Emotional Rescue

Continuing down the rabbit hole of research for our studio project, I’ve started looking into the concept of designing for emotion and the work of Donald Norman, design theorist, author, co-founder of the Nielsen Norman Group, Director of the Design Lab at UC San Diego and (apparently) master of the universe. In his book Emotional Design : Why We Love (or Hate) Everyday Things (Norman, 2007), Norman describes the three levels of how we interact with objects in the world: visceral, behavioral and reflective.

The theory goes that our visceral experience of an object is guided by our “pre-consciousness, pre-thought,” ignited by “its appearance, touch, and feel. (ibid, 37)” The behavioral level is defined by the object’s function, how we interact with it, its usability and performance. The reflective level represents our higher consciousness, our sense-making and cognitive abilities. Norman writes, that while visceral and behavioral experiences occur in the moment, reflection resonates with us into the future where we make long term connections with a product (thing), creating positive or negative associations with the object. He also notes that reflectivity is particularly difficult to intentionally design for as it is “most vulnerable to variability through culture, experience, education, and individual differences. (ibid, 38)” Our individual life experiences lead to the greatest array of possibility in how we create these reflective associations with our objects.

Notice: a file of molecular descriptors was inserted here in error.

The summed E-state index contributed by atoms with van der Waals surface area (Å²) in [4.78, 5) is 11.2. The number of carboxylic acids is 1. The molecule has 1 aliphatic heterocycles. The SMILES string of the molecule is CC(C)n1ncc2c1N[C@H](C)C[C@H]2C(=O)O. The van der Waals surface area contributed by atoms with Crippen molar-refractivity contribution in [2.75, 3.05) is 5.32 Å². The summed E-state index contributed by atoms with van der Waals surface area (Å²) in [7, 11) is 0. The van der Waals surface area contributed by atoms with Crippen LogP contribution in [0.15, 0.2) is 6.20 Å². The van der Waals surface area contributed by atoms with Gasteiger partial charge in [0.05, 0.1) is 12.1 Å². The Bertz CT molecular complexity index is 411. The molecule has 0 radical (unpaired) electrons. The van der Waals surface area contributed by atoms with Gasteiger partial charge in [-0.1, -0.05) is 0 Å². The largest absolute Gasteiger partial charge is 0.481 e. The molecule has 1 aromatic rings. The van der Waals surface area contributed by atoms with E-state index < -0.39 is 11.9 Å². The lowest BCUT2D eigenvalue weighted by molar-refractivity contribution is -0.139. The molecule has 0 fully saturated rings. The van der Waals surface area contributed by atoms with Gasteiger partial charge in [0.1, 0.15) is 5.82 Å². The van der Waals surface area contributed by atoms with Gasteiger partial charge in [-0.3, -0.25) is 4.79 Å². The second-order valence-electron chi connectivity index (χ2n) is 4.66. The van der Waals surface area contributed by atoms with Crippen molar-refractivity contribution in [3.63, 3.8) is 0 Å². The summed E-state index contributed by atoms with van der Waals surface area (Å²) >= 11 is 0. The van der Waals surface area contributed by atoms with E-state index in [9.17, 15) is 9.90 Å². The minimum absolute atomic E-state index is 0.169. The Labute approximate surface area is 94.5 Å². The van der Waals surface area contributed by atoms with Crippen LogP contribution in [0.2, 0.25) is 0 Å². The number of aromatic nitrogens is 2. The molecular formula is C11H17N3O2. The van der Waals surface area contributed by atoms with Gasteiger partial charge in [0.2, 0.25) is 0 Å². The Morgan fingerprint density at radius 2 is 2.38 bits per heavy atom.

The categories Norman presents are interesting and certainly provide a general framework for looking at different aspects of a designed object and how we may interact with it on different levels of consciousness. Having these distinctions helps to illuminate what it is I may or may not be doing in attempts to design with an emotional effect.



Norman, Don. Emotional Design : Why We Love (or Hate) Everyday Things, Basic Books, 2007.